The smart money on Wall Street knows Fed Board Chair Jerome Powell and company are watching the markets, and they’re know that if Fed members see the market bleeding on Monday, Tuesday, and Wednesday, they’ll be less inclined to tighten any more aggressively than absolutely need be…

So, here’s how my team and I think the next few days will play out.

Monday was bloody. Tuesday and Wednesday will be choppy. Then, Powell will take the stage around 2 p.m. ET on Wednesday to discuss the Fed’s meetings. We expect him to announce a taper at that conference, but nothing more, and to ultimately sound an ultra-dovish tone (which the markets want to hear).

Stocks will reverse course and rebound from this sharp sell-off in the back half of the week.

That’s our base case outlook for the next week. But, please remember, this is a volatile market and anything could happen. Stocks could bounce back today. They could slump into the end of the week.

And that gets to our bigger point here: If you want be a successful investor, you have to develop an immunity to these short-term market gyrations.

What matters more than how stocks fare over this week, is how they fare over the next 12 months. And what matters more than how stocks far over the next 12 months, is how they far over the next three years… the next five years… the next ten years.

When the stock market drops, you have to zoom out and look at the big picture. Ask yourself: Is today’s drop because of something fundamentally wrong with my stocks and/or the global economy, to a point where my stocks will be adversely affected over the next 12 months? Or three years? If no, move on – if yes, then reassess.

It’s that simple.

And, as we ask ourselves that very question right now, the answer is unequivocally no, so we move on.

We ignore the noise. We gradually roll into the dips as they come. We cost-average into our favorite positions. And we put ourselves in a spot to see big gains in the market over the next 12 months… three years… five years… so on and so forth.

Easy to say. Harder to do.

Which is why we’re here.

We run an exclusive investment advisory called Innovation Investor that focuses entirely on investing in the world’s most innovative technologies and world-changing trends. We don’t care about the Fed. Or interest rates. Or inflation. Or even pandemics.

We care about innovation, because humankind has multi-millennia track record of relying on innovation to always – always – beat a crisis. Doesn’t matter if we’re in a world war, a global pandemic, or if Wall Street is just worried about a Fed meeting. Innovation, which powers the world forward, always wins at the end of the day.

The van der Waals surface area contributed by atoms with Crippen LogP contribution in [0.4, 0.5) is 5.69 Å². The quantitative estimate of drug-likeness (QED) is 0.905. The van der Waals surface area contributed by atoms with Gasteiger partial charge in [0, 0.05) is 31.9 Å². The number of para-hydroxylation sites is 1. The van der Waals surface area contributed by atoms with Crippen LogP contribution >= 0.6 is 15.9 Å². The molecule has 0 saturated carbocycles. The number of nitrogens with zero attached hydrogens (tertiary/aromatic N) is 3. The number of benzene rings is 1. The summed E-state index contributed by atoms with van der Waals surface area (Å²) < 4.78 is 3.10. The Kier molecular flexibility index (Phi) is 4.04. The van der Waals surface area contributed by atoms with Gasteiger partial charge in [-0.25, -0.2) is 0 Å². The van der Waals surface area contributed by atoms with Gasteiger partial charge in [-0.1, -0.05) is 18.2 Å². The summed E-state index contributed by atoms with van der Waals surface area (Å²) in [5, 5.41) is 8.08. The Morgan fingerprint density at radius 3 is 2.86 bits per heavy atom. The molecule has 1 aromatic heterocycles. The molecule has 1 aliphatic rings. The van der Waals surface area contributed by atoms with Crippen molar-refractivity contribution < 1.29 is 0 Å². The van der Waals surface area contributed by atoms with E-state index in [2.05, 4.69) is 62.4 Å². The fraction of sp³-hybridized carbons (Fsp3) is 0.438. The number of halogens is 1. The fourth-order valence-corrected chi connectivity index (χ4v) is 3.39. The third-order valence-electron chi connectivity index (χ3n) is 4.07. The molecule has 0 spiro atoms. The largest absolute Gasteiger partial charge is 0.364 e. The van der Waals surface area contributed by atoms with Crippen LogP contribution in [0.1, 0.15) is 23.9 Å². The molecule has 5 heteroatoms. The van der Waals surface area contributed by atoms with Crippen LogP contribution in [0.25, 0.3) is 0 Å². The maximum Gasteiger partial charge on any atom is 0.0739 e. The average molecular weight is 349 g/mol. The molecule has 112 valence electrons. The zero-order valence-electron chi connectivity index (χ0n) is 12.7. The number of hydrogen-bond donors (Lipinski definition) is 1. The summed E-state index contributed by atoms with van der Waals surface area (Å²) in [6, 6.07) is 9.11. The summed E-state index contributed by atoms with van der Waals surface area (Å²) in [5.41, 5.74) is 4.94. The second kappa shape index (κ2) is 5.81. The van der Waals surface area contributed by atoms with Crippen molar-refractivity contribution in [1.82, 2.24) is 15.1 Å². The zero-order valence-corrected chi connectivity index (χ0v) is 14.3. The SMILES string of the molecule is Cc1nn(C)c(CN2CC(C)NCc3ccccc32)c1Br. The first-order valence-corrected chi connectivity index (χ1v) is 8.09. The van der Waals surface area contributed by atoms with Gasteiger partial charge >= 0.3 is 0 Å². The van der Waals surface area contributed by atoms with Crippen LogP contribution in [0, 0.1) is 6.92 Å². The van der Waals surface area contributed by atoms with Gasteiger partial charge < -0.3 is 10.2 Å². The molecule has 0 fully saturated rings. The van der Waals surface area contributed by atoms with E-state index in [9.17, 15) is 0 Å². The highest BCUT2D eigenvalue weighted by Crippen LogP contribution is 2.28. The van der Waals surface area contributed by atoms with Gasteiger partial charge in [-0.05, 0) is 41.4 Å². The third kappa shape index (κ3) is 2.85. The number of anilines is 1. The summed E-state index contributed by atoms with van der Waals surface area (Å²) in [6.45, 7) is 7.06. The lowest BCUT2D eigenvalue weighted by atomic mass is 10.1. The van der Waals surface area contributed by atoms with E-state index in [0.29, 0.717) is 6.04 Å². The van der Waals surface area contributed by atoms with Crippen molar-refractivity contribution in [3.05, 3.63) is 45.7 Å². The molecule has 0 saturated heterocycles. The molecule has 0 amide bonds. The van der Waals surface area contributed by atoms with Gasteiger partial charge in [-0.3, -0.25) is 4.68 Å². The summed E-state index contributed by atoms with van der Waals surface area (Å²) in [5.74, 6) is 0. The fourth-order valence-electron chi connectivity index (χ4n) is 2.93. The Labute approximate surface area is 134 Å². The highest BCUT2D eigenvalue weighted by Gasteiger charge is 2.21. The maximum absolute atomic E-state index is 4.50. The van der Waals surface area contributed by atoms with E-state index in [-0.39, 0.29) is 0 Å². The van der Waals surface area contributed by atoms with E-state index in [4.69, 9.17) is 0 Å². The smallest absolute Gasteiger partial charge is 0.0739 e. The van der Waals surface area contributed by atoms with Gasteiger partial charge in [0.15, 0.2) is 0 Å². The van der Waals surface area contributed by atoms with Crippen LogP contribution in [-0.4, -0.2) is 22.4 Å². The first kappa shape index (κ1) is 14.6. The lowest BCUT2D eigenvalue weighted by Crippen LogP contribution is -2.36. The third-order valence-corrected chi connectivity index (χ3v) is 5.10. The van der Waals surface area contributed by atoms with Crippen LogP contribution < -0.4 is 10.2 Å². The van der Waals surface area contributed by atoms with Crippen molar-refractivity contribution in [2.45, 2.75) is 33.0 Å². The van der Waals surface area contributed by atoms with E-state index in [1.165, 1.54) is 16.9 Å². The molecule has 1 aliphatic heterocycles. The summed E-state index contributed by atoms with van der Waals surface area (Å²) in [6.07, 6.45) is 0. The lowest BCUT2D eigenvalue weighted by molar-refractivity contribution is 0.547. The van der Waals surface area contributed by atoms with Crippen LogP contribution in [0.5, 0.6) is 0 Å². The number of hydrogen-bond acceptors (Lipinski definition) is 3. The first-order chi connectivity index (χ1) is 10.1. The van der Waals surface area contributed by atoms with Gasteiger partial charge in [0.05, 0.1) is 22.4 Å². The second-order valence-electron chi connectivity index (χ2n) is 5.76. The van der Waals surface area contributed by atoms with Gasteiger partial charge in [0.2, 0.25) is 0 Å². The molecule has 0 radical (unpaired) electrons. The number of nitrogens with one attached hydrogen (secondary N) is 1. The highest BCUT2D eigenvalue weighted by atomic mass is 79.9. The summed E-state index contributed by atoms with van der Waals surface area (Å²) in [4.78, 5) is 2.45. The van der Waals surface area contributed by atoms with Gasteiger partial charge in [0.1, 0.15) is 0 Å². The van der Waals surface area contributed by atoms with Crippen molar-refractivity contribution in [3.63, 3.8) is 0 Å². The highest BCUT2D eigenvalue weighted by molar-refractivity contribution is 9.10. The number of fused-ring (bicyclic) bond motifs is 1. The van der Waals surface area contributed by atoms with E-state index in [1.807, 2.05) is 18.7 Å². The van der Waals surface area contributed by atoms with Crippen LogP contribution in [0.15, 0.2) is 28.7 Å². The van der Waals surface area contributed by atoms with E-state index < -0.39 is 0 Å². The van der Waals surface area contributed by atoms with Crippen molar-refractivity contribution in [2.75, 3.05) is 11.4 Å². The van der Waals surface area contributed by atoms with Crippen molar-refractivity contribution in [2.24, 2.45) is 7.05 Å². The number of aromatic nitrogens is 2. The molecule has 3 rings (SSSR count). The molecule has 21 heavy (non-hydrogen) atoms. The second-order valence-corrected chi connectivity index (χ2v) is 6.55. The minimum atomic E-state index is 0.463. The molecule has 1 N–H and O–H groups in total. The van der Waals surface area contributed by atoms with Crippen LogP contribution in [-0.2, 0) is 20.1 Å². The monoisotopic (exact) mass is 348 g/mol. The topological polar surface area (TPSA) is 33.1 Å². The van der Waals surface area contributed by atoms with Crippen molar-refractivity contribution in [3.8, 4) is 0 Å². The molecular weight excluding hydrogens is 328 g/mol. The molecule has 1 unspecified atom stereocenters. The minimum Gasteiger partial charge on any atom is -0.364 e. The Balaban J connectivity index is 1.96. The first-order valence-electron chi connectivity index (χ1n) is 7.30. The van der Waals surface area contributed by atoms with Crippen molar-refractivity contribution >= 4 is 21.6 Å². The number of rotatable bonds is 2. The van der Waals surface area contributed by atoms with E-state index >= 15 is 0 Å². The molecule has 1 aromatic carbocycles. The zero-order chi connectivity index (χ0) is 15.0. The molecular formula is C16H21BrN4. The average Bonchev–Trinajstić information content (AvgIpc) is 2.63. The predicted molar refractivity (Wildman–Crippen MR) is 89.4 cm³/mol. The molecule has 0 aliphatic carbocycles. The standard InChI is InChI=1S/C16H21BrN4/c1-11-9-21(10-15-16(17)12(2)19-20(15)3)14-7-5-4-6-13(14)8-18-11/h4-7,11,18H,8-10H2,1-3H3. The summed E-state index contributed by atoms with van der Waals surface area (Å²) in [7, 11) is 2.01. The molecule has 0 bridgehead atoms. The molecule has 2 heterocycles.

That’s why we invest in innovation. It’s the one thing you can always count on to generate huge returns for you in the stock market.

So, don’t stress this market sell-off. Instead, sit back, relax, and join us in investing in innovation.

Click here to find out more.

On the date of publication, Luke Lango did not have (either directly or indirectly) any positions in the securities mentioned in this article.

The post The Stock Market Plunge Is Wall Street Sending a Message to the Fed appeared first on InvestorPlace.

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Precious Metals

Peter Schiff: Buy Less; Pay More

Peter Schiff: Buy Less; Pay More


We got a much better than expected retail sales report for August. That sparked a selloff…

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Peter Schiff: Buy Less; Pay More


We got a much better than expected retail sales report for August. That sparked a selloff in gold and silver as the markets continue to anticipate Fed monetary tightening. But was this report really fantastic news? Peter Schiff breaks down the report and says it’s actually just telling us consumers are paying more to buy less.

Retail sales were up a healthy 0.7% last month. The expectation was for a 0.8% decrease. Taking out autos, retail sales rose 1.8%, and x-autos and gas, retail sales were up 2%.

The moment this report came out, gold and silver got hammered, and the dollar caught a bid.